The main cause of taste and odor in drinking water can be attributed to the microbial production of geosmin and MIB, tertiary alcohols produced by members of certain groups of benthic and pelagic aquatic microorganisms. Geosmim and MIB are found in source waters such as lakes, reservoirs and running water like streams and rivers. Cyanobacteria, also called blue-green algae, are some of the major producers of these compounds. The concentration of these compounds in parts per trillion will cause an earthy musty odor.
Cyanobacteria are a photosynthetic nitrogen-fixing bacteria that survive in a wide variety of habitats, soils and water. The photosynthetic pigments in cyanobateria are cyanophycin, allophycocyanine and erythrophycocyanine. Their thalli vary from unicellular to filamentous and filamentous heterocystous. They fix atmospheric nitrogen in aerobic conditions by heterocyst, specialized cells, and in anaerobic conditions.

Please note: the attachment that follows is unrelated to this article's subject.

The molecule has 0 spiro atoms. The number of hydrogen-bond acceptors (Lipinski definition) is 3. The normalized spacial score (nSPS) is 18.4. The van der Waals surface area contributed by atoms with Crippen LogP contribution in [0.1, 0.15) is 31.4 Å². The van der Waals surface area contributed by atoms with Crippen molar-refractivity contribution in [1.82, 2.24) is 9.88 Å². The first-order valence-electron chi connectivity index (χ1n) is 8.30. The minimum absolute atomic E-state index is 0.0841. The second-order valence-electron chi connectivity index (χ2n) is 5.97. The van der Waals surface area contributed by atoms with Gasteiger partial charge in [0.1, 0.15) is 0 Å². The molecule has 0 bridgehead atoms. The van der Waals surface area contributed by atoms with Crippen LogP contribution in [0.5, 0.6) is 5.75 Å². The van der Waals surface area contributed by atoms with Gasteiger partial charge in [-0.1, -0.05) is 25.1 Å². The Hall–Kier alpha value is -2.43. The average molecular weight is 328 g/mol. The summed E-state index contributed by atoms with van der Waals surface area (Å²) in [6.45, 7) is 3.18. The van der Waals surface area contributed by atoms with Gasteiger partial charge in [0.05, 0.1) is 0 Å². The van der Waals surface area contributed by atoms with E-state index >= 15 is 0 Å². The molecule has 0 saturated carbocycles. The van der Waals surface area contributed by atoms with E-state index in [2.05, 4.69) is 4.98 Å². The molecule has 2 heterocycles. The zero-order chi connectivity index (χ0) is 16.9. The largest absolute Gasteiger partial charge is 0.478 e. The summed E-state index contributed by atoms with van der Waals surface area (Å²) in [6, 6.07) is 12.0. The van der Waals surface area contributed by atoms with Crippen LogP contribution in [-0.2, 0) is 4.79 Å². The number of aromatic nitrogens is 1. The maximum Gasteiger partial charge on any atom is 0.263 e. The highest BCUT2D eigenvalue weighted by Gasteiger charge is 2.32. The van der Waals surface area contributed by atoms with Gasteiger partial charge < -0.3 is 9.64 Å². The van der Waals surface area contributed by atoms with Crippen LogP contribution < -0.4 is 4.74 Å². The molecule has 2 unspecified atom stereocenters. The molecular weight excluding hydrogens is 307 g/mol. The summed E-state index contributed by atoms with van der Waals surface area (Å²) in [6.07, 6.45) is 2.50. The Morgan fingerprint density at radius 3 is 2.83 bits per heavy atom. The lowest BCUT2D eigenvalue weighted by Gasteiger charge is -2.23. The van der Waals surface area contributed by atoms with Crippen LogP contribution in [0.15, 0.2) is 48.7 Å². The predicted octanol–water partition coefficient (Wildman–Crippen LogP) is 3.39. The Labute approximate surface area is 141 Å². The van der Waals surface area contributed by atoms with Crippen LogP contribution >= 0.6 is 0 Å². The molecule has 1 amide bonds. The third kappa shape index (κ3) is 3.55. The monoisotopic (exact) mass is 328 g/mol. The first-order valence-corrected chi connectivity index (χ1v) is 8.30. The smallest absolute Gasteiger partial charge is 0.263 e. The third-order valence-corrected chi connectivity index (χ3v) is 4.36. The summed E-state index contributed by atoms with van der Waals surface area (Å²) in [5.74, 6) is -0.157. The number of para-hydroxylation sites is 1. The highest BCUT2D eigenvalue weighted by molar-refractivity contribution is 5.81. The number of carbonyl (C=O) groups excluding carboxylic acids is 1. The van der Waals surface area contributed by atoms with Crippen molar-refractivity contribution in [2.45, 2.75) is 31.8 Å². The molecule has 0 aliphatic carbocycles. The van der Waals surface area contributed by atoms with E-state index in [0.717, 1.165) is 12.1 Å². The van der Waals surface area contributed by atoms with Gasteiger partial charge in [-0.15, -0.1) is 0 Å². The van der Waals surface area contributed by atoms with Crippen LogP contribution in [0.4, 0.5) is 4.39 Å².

Post-treatment production of geosmin due to biological activities can result in odor issues downstream of water treatment and throughout the distribution system. Geosmin and 2-MIB are stable compounds and persist in open water in a dissolved form for extended periods of time. The stability of these compounds makes it difficult for conventional filtration to oxidize and eliminate the problem. Early detection can allow treatment and intake modification to eliminate or reduce the intensity of the problem.
Method 6040E is used to analyze taste and odor compounds inclusive of MIB and geosmin. The method consists of three primary steps: a microextraction procedure, followed by the separation and then mass identification of the compounds.
The compounds are volatilized and collected using solid-phase microextraction (SPME) fiber. The fiber is coated with divinylbenzene-carboxen-polydimethylsiloxane cross-link. It is then placed in the headspace above the sample in a closed vessel. This allows the fibers to equilibrate with the aqueous sample.
Sample Separation and Identification
The fiber is then removed from the headspace and inserted directly into the heated injection port on the gas chromatograph (GC). This allows the analytes to desorb into the GC column. The column provides the separation of the analytes of interest from background interferences. Once this is complete, the compounds will be identified. A mass spectrometer is used to identify the compounds.
This technique allows the RWA Lab to be extremely accurate in the determination of the analytes and highly precise in the concentration of each compound.